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New member
Feb 27, 2008
Hi Everyone,

To begin, this is the most informative, inspirational forum I've ever seen.

My 36 year old wife was recently diagnosed with monomelic amyotropy, and unless she is a 20 year old Asian man and I didn't know it, I'm having a hard time believing it.

The symptoms began in late 1999 with fasciculations in her right index finger. She was pregnant at the time with our first, and attributed it to one of the millions of changes her body went through, so we never sought help. It had nagged at her for a few years, but with the kids, new house, etc., we didn't pay it any mind.

In 2003, weakness began in her thumb/index finger, so she brought it up with her GP and was told to begin PT for possible carpal tunnel. This didn't help at all, so we were eventually sent for our first EMG. The Dr. made some funny faces whilst interpreting the results , and after abt an hour, had chalked it up to some old nerve damage which just healed incorrectly.

We were guilty of trusting anything the Dr. said (not me anymore), and were happy with the news, so we left it alone.

The weakness slowly intensified and cramping developed over the next couple of years, and spread to her forearm. Fascics are constant and occur from the right rear shoulder (almost her back)down to her fingers.

She recently was referred to a better neuro, who conducted another EMG. He noticed the weakness is only confined to the right elbow down to her fingers. Her 3 other fingers show no weakness. He also tested her left arm, which showed no irregularity.

His results led him to believe it could be "a couple of possibilities" so he sent us to Weill/Cornell in NYC.

The Doctor there did not want to put her through another EMG after only about 3 weeks, so based on the information from other doctors, he surmised the Monomelic Amyotrophy, and wants her to check in every 6 months.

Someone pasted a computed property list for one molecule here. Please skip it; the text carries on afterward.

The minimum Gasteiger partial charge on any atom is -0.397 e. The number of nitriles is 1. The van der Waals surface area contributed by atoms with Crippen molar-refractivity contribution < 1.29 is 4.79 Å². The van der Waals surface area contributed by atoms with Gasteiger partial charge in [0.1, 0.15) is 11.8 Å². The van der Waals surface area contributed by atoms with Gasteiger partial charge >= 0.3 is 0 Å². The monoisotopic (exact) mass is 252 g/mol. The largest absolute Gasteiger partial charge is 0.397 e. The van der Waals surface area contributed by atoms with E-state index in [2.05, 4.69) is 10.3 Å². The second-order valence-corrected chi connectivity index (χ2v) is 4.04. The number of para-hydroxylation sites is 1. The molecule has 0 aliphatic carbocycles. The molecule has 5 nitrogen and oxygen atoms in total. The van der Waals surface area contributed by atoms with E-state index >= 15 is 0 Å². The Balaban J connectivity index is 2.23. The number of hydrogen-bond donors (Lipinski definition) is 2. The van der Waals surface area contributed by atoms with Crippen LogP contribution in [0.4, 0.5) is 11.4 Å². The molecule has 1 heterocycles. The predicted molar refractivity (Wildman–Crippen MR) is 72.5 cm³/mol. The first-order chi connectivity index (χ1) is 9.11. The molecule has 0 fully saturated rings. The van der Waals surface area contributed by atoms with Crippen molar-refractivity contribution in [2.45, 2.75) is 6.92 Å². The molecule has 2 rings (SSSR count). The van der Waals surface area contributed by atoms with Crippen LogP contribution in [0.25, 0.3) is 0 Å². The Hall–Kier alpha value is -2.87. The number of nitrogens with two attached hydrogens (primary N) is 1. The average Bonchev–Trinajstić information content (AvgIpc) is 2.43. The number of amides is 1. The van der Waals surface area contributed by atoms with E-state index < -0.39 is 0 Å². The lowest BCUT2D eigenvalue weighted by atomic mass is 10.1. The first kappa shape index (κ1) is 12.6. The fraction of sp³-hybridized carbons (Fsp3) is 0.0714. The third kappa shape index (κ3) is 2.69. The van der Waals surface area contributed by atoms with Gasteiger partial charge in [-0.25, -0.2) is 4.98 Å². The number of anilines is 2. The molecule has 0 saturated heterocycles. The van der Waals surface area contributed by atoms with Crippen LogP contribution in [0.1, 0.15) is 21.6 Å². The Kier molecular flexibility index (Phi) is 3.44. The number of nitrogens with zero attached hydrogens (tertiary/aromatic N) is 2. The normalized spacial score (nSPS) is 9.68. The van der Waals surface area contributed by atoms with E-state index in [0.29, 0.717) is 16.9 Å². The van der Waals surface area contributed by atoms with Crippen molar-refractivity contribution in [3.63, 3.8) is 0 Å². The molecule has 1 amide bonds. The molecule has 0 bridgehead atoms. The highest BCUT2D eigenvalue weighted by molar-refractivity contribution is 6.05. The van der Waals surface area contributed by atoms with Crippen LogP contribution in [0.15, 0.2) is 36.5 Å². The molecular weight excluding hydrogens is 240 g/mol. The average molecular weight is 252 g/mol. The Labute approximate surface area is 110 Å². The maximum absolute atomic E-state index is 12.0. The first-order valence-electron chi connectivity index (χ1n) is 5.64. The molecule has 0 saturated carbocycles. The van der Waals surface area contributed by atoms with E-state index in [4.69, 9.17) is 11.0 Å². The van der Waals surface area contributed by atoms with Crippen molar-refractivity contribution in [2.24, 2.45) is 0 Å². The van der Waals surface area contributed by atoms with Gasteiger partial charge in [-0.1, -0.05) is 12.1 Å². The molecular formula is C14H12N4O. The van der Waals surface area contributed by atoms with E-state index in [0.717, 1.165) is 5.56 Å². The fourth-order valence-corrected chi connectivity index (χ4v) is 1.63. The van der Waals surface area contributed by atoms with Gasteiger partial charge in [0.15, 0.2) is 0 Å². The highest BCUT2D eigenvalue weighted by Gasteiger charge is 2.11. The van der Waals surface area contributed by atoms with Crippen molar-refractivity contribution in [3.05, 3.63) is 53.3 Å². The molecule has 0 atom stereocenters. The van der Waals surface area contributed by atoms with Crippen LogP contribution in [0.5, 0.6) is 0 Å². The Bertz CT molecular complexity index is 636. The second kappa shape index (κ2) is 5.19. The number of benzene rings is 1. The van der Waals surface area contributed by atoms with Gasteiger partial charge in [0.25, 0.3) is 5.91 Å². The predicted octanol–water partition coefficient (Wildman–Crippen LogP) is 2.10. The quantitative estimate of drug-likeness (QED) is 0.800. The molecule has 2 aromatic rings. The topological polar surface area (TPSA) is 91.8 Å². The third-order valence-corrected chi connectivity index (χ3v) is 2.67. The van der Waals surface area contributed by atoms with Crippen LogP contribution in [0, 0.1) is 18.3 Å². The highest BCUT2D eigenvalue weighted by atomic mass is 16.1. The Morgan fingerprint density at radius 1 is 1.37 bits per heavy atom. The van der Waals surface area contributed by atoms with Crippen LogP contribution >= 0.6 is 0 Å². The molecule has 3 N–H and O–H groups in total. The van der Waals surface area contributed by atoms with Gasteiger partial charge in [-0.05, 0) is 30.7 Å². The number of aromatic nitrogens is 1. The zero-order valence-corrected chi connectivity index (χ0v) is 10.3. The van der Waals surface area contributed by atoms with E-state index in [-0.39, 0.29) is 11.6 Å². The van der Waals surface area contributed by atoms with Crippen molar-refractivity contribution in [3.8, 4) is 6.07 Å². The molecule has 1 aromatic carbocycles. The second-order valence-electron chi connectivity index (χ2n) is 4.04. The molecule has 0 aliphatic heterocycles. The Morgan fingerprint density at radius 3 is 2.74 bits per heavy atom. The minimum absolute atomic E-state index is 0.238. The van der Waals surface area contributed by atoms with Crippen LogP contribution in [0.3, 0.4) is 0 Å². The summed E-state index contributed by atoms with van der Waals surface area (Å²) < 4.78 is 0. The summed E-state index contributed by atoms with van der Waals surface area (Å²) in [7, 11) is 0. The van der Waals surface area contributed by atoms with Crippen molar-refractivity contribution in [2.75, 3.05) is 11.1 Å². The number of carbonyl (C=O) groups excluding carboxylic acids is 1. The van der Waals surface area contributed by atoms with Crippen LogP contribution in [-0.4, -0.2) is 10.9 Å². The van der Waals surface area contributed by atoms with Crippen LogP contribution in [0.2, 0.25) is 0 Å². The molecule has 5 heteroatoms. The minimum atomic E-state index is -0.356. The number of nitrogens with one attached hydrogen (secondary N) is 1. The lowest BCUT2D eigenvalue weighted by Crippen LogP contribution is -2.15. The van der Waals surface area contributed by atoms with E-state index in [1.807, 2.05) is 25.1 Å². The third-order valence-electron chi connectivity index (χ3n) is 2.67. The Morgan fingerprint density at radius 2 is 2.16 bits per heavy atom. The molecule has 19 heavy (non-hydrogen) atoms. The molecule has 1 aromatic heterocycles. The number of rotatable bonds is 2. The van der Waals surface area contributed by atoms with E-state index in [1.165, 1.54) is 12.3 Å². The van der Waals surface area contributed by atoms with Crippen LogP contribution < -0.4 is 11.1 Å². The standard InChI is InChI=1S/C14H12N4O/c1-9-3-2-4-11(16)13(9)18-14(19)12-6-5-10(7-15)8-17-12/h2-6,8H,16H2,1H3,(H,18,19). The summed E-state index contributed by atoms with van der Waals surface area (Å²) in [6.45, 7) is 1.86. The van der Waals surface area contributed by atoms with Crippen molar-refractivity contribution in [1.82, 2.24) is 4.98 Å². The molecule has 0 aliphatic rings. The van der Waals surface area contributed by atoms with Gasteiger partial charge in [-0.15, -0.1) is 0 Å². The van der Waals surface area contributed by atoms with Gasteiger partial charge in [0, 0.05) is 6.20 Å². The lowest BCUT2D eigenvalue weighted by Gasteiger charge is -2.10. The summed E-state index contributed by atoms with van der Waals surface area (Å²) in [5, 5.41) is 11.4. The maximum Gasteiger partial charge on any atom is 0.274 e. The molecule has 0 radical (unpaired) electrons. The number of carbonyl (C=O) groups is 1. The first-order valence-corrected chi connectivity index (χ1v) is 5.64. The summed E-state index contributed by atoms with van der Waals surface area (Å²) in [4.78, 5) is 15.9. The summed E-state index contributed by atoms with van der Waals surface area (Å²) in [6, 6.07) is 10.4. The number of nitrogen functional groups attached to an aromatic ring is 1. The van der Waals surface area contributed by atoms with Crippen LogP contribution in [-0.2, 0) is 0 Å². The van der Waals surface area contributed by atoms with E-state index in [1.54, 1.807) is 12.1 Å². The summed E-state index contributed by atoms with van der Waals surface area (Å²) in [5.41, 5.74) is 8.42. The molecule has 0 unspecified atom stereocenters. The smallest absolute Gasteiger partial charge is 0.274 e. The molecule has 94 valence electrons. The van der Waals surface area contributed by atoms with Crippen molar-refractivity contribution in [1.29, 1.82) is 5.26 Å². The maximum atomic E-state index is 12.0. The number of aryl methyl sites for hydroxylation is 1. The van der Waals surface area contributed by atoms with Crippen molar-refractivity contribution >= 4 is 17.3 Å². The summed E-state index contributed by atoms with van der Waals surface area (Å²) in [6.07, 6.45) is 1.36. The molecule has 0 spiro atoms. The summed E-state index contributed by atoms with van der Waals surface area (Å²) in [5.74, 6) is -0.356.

This morning, she mentioned that her legs felt funny, and I notice some fascics there, with an occasional big toe wiggle in the right foot....our hearts dropped.

Some additonal info.... MRI's came out normal, Cornell Doc says he saw no upper neural involvement, and the we should have results of about 50 blood test in 2 weeks. Another interesting fact is that she was diagnosed with Lyme disease in late 1997. Didn't seem as interesting at the Cornell visit last week, so it didn't come up, but he was told about it today, after reading some interesting stuff on this and other sites.

I'm sure I'm leaving out some very important info, so please ask away and I'll give you all the info I can.

Thank you to the moderators and members for taking your own precious time to give hope to the throngs of strangers you help on a daily basis.
Monomelic amyotrophy was my first differential. Didn't believe it either - I was a 42 yo white lady at the time.

Liz Cute! I like the sense of humor!

Phishy-thats what we are here for. We all need one another in ways that other people wouldn't understand. Sad but True. Join us anytime.

Thank you for the quick replies.

Liz - Were your symptoms similar, or around for so long as well? Has your diagnosis changed?
I have ALS - symptoms began 11/04. If you google "motor neuron disease" you can find out more about this array of syndromes.

Don't panic - whatever your wife has is obviously slow progressing, not necessarily an MND.
If she has lyme, then, she needs to be treated again, possibly IV Rocephin for long term?
Thanks, Jamiet.

We rec'd a call yesterday that the blood test for her SSB(LA) IGG came back positive, so we're being sent to a rheumatologist on 3/13 for further analysis.

This is a strange one, as the research indicates Sjogren's syndrome, but she has none of the telltale signs....dry mouth and eyes.

I couldn't find anything linking this result with Lyme.

The neuro didn't think much would come of it, but he said he wasn't too familiar with this stuff in general.

Now we have to obsess over a new range of possibilities....uggghhh!
You need to see a lyme specalist, not a rhumey!
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